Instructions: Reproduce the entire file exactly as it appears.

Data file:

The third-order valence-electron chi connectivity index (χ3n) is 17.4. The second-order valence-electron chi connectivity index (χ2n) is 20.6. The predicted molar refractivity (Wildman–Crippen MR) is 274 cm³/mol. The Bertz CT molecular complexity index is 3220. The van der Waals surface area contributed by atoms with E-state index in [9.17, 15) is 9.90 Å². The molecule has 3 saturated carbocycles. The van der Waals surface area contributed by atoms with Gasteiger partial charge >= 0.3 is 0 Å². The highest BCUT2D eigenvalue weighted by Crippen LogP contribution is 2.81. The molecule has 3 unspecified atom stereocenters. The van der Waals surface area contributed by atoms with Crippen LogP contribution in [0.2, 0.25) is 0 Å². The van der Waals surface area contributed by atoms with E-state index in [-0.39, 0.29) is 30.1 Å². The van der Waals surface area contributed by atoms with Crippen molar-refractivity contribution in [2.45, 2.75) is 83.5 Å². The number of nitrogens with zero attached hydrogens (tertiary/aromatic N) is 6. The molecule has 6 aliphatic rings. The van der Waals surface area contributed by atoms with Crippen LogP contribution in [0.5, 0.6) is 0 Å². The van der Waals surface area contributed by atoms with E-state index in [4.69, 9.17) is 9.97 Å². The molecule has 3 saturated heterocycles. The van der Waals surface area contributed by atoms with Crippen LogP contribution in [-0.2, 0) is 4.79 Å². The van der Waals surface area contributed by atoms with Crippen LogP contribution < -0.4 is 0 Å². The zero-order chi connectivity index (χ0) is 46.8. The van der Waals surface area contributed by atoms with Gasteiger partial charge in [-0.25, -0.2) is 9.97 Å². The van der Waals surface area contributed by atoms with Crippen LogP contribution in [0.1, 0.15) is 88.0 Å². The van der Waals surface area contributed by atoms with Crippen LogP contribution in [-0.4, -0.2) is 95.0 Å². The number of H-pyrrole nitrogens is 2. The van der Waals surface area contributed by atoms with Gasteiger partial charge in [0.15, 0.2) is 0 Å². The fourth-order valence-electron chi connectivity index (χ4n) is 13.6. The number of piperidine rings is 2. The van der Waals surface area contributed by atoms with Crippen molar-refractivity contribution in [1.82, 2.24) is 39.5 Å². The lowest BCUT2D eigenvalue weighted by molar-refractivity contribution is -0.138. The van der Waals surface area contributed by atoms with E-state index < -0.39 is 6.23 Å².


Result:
The third-order valence-electron chi connectivity index (χ3n) is 17.4. The second-order valence-electron chi connectivity index (χ2n) is 20.6. The predicted molar refractivity (Wildman–Crippen MR) is 274 cm³/mol. The Bertz CT molecular complexity index is 3220. The van der Waals surface area contributed by atoms with E-state index in [9.17, 15) is 9.90 Å². The molecule has 3 saturated carbocycles. The van der Waals surface area contributed by atoms with Gasteiger partial charge >= 0.3 is 0 Å². The highest BCUT2D eigenvalue weighted by Crippen LogP contribution is 2.81. The molecule has 3 unspecified atom stereocenters. The van der Waals surface area contributed by atoms with Crippen LogP contribution in [0.2, 0.25) is 0 Å². The van der Waals surface area contributed by atoms with E-state index in [-0.39, 0.29) is 30.1 Å². The van der Waals surface area contributed by atoms with Crippen molar-refractivity contribution in [2.45, 2.75) is 83.5 Å². The number of nitrogens with zero attached hydrogens (tertiary/aromatic N) is 6. The molecule has 6 aliphatic rings. The van der Waals surface area contributed by atoms with Crippen LogP contribution in [0.5, 0.6) is 0 Å². The van der Waals surface area contributed by atoms with E-state index in [4.69, 9.17) is 9.97 Å². The molecule has 3 saturated heterocycles. The van der Waals surface area contributed by atoms with Crippen LogP contribution in [-0.2, 0) is 4.79 Å². The van der Waals surface area contributed by atoms with Crippen LogP contribution < -0.4 is 0 Å². The zero-order chi connectivity index (χ0) is 46.8. The van der Waals surface area contributed by atoms with Gasteiger partial charge in [-0.25, -0.2) is 9.97 Å². The van der Waals surface area contributed by atoms with Crippen LogP contribution in [0.1, 0.15) is 88.0 Å². The van der Waals surface area contributed by atoms with Crippen LogP contribution in [-0.4, -0.2) is 95.0 Å². The number of H-pyrrole nitrogens is 2. The van der Waals surface area contributed by atoms with Gasteiger partial charge in [0.15, 0.2) is 0 Å². The fourth-order valence-electron chi connectivity index (χ4n) is 13.6. The number of piperidine rings is 2. The van der Waals surface area contributed by atoms with Crippen molar-refractivity contribution in [1.82, 2.24) is 39.5 Å². The lowest BCUT2D eigenvalue weighted by molar-refractivity contribution is -0.138. The van der Waals surface area contributed by atoms with E-state index < -0.39 is 6.23 Å².